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Forgotten survey of a thousand households in Los Angeles/Orange County

La-La Land, Circa 1970


“… the ownership of luxury items – dishwashers, clothes dryers, air conditioners, etc. – is particularly sensitive to income level.”

Welcome to the Los Angeles/Orange County area in 1970.

We found in the Library of Congress this remarkable survey of consumers’ adoption of machines, appliance and devices as of forty-six years ago.

Forty-seven percent of households had a color television.  Sixty-nine percent had a black and white TV.

Income level really mattered.  Seventy-five percent of the wealthiest households had color sets, while eighteen percent of the poorest had color sets.

As many as thirty-three percent of households had a refrigerator without a freezer.  Fifty-nine percent had a washing machine, so forty-one percent didn’t.


As for a clothes dryer, just fifteen percent had one.  Eighty-five percent didn’t.

Twenty-four percent had a dishwasher.  Income really mattered here too.  Sixty-three percent of the wealthiest had a dishwasher, while six percent of the poorest had one.

Twenty-two percent had a room air conditioner.  Not that much.  Just seven percent had central air.

Some appliances were more popular in those days than now.  Fifty-three percent of households had an electric fry pan.  Forty-four percent had a waffle grill.

The consumption of electricity for lighting averaged eighty watt-hours per hour per household.  But for the poorest households the average was only twenty-seven watt-hours per hour.  It was nearly a hundred fifty watt-hours per hour for the wealthiest.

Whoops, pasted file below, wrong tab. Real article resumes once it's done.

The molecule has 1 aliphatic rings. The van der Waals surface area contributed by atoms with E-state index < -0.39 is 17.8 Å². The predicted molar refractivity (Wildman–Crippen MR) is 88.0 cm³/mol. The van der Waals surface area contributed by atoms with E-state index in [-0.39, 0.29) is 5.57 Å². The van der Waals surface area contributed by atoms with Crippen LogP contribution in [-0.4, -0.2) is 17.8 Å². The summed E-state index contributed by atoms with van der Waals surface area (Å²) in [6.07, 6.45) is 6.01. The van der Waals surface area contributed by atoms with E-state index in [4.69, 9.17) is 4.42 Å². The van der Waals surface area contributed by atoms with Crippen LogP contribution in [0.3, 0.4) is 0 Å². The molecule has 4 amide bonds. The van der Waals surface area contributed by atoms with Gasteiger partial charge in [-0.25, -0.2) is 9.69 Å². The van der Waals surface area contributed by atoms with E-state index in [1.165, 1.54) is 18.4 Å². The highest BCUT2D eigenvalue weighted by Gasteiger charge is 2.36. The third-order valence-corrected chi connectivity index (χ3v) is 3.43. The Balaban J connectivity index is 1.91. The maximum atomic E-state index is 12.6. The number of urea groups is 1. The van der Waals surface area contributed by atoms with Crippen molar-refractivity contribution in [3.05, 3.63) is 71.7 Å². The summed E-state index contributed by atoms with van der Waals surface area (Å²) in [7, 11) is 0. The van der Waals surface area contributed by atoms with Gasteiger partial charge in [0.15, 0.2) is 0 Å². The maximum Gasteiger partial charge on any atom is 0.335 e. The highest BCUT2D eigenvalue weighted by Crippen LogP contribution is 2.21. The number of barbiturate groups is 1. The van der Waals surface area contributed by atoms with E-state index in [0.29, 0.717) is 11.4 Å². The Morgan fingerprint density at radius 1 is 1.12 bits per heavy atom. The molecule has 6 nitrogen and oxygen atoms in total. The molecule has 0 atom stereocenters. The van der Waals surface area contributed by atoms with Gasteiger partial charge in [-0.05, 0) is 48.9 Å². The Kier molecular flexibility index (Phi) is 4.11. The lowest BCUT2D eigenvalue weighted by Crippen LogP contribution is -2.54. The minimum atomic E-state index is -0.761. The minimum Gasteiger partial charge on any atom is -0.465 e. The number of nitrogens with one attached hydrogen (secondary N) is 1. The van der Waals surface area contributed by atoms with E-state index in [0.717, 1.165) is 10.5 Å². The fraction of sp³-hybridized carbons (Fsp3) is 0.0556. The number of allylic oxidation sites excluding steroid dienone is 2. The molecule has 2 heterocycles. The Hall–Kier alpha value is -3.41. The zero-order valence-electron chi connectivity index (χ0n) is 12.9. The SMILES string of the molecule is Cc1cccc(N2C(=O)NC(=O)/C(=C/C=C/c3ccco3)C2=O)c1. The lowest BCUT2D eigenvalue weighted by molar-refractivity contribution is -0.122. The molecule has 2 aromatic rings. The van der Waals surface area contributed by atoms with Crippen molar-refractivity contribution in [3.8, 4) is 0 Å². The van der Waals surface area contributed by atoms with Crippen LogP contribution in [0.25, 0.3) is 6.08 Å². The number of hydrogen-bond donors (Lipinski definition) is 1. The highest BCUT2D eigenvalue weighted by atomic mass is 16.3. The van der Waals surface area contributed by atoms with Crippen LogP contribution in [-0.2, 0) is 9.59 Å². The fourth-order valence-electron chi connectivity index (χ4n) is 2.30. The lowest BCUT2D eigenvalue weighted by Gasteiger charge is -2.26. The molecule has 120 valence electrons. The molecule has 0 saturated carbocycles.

These levels of consumption for lighting are half or less than half, compared to today’s levels.  

The average now, nationally, is nearly two hundred watt-hours per hour.  In California, however, it’s lower, a hundred sixty watt-hours per hour.    

And yet people relied on energy-inefficient incandescent bulbs in 1970.  The number of lights in a home, and their usage, was apparently far less.  

The increased efficiency of refrigerators has paid off.  In 1970, a refrigerator required eighty to a hundred thirty watt-hours per hour.  Depending on whether it had a freezer or not.  

In 2016, a refrigerator requires fifty to sixty watt-hours per hour.  They all have freezers, and many features unknown forty-six years ago.

Total electricity consumption in 1970 was five hundred and fifty watt-hours per hour per household in Los Angeles/Orange County.  Total consumption now is higher, not surprisingly.  

It's now around seven hundred sixty watt-hours per hour per household in California.  Nationally, consumption per home is over sixty percent higher than in California.


Number-crunching courtesy of Public Utilities Fortnightly.

Steve Mitnick, Editor-in-Chief, Public Utilities Fortnightly
E-mail me: mitnick@fortnightly.com

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